High-end wearables have emerged from last year’s market slump and are taking over from basic fitness trackers.

This time last year the forecast for wearables was gloomy.

Research firm eMarketer had slashed its 2016 wearables growth outlook from 60 percent to just under 25 percent. The smartwatch market had declined more than 51 percent in the third quarter of 2016, according to market researcher IDC. Wearable maker Pebble sold itself to rival Fitbit, and Jawbone all but disappeared. The general opinion was that wearables were dead.

But the clouds hanging over the market began to clear this year, indicating brighter days ahead. In September, IDC reported shipments of wearable devices would rise 16.6 percent and forecast double-digit growth through 2021. It turns out the wearables market isn’t dying. It’s evolving.

“What we’re seeing here is a transition from basic to smart,” says IDC analyst Ramon Llamas. “That’s a reflection of not only what vendors are willing to develop their devices toward, but it’s also an indication as to what end user expectations [are] about these devices.”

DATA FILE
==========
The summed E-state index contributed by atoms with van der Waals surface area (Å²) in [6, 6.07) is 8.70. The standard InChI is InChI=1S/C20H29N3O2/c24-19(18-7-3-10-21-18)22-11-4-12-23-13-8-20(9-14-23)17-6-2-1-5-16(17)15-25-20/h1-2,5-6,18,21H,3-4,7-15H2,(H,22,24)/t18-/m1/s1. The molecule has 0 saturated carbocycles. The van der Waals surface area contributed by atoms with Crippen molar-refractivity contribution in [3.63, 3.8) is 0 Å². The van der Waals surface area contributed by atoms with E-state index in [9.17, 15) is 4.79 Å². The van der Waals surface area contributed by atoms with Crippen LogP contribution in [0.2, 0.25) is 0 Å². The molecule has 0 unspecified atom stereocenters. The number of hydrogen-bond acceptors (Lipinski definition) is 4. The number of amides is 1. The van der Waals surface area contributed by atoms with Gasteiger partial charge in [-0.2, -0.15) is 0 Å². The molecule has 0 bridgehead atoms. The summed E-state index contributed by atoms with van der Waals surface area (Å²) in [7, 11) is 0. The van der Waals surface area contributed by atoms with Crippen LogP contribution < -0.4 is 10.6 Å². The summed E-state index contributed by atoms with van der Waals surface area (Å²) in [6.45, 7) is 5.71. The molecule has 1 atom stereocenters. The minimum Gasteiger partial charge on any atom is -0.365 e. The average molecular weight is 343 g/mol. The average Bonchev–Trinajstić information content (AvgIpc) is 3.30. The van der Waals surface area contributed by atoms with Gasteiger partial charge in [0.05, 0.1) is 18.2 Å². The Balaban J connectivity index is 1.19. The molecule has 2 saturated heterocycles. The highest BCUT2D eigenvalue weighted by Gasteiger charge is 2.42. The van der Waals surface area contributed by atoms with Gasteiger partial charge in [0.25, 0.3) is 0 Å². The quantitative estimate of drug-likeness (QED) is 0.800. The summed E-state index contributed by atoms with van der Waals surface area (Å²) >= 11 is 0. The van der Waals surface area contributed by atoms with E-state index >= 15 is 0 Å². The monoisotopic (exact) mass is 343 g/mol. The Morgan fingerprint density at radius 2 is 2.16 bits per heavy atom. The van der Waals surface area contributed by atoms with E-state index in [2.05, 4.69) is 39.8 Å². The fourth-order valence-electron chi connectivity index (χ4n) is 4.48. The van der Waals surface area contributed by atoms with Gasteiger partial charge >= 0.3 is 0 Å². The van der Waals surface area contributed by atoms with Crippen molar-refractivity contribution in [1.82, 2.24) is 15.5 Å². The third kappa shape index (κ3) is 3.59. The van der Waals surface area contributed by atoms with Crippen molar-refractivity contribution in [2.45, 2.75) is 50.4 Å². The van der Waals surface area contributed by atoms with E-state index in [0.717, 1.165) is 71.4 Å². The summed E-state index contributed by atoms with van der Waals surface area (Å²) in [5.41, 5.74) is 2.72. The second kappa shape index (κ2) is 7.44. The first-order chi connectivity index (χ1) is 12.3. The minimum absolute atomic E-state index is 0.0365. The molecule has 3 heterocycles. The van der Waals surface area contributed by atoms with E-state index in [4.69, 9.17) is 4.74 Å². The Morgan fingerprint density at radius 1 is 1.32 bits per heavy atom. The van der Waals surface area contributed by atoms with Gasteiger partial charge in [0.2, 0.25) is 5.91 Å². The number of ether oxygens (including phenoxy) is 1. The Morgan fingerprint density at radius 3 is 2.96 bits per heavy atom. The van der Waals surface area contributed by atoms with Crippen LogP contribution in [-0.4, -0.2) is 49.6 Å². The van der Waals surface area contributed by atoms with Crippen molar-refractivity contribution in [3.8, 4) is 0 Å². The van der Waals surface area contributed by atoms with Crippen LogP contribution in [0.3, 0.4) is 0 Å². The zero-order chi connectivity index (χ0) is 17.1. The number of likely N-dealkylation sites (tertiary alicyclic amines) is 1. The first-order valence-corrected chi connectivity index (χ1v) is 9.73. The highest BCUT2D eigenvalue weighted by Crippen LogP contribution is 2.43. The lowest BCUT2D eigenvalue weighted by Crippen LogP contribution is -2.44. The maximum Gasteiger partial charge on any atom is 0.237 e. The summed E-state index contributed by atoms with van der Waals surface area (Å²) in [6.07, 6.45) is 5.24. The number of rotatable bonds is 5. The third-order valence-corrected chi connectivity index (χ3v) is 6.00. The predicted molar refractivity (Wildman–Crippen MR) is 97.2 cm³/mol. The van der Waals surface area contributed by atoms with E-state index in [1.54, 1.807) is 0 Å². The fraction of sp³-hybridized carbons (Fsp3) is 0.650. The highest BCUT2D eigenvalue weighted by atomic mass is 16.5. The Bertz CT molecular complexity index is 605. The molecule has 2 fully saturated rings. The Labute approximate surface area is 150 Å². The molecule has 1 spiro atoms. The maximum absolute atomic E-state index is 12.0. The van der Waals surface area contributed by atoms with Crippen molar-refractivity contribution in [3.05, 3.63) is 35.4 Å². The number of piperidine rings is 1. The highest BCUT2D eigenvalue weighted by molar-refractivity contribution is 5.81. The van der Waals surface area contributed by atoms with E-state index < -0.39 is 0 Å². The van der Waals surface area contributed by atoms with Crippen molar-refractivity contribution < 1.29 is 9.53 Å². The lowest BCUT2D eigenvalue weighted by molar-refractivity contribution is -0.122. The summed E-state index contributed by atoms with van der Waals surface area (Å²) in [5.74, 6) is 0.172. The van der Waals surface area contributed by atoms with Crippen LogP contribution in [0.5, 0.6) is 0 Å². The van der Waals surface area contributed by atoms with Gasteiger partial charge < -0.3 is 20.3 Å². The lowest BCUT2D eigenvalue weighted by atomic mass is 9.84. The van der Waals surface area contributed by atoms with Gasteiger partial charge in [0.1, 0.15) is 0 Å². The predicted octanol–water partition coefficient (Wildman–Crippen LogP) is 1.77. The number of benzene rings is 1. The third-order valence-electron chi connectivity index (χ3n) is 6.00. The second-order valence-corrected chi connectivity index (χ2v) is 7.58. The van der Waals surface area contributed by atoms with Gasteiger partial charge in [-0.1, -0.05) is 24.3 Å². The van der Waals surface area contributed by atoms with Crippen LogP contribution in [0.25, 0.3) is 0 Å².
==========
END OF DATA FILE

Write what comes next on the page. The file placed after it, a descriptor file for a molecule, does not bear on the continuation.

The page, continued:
In other words, we want our devices to do more than just tell us how many steps we’ve taken today. We want them to give us the latest news, turn on our car or ping us with email and social media notifications. As wearables get smarter, they’ll get more useful and, potentially, become a crucial part of our lives.

Wearables are maturing from fitness trackers to health monitors that can detect problems such as hypertension and sleep apnea, flag potentially dangerousheart conditions and even alert us we’re getting sick before the symptoms show. Greater integration with voice assistants like Alexa, Google Assistant and Siri can help with everyday tasks like setting reminders and timers, making restaurant reservations, sending text messages and querying the internet (like finding the number of ounces in a liter). All this added functionality could make smartwatches more ubiquitous — something we’ll actually keep wearing instead of abandoning after a few months.

“I think we’re at an interesting turning point where there are more smart devices coming out and grabbing attention than we’ll see from their basic wearable counterparts,” says Llamas.